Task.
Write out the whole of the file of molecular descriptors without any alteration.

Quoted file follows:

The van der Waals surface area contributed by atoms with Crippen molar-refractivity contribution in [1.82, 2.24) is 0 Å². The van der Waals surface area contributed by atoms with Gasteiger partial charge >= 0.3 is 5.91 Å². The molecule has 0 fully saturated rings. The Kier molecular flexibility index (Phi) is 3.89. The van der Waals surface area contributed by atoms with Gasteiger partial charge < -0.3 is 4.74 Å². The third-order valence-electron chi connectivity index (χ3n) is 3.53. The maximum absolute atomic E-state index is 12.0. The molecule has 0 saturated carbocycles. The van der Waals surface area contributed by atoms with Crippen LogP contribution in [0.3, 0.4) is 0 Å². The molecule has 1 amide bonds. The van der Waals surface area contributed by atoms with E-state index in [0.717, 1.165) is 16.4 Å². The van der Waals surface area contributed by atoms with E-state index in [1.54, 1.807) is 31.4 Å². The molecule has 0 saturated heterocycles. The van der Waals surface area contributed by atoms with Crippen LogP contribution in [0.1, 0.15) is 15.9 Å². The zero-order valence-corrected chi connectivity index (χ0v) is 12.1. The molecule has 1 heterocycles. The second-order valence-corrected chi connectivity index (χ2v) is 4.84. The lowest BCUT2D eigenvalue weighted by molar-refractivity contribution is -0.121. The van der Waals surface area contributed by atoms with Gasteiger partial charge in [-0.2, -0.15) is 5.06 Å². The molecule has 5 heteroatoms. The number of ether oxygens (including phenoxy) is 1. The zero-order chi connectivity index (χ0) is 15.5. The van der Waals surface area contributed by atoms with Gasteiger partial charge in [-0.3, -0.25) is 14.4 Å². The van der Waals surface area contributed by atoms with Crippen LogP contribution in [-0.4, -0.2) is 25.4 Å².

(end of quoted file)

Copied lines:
The van der Waals surface area contributed by atoms with Crippen molar-refractivity contribution in [1.82, 2.24) is 0 Å². The van der Waals surface area contributed by atoms with Gasteiger partial charge >= 0.3 is 5.91 Å². The molecule has 0 fully saturated rings. The Kier molecular flexibility index (Phi) is 3.89. The van der Waals surface area contributed by atoms with Gasteiger partial charge < -0.3 is 4.74 Å². The third-order valence-electron chi connectivity index (χ3n) is 3.53. The maximum absolute atomic E-state index is 12.0. The molecule has 0 saturated carbocycles. The van der Waals surface area contributed by atoms with Crippen LogP contribution in [0.3, 0.4) is 0 Å². The molecule has 1 amide bonds. The van der Waals surface area contributed by atoms with E-state index in [0.717, 1.165) is 16.4 Å². The van der Waals surface area contributed by atoms with E-state index in [1.54, 1.807) is 31.4 Å². The molecule has 0 saturated heterocycles. The van der Waals surface area contributed by atoms with Crippen LogP contribution in [0.1, 0.15) is 15.9 Å². The zero-order valence-corrected chi connectivity index (χ0v) is 12.1. The molecule has 1 heterocycles. The second-order valence-corrected chi connectivity index (χ2v) is 4.84. The lowest BCUT2D eigenvalue weighted by molar-refractivity contribution is -0.121. The van der Waals surface area contributed by atoms with Gasteiger partial charge in [-0.2, -0.15) is 5.06 Å². The molecule has 5 heteroatoms. The number of ether oxygens (including phenoxy) is 1. The zero-order chi connectivity index (χ0) is 15.5. The van der Waals surface area contributed by atoms with Gasteiger partial charge in [-0.3, -0.25) is 14.4 Å². The van der Waals surface area contributed by atoms with Crippen LogP contribution in [-0.4, -0.2) is 25.4 Å².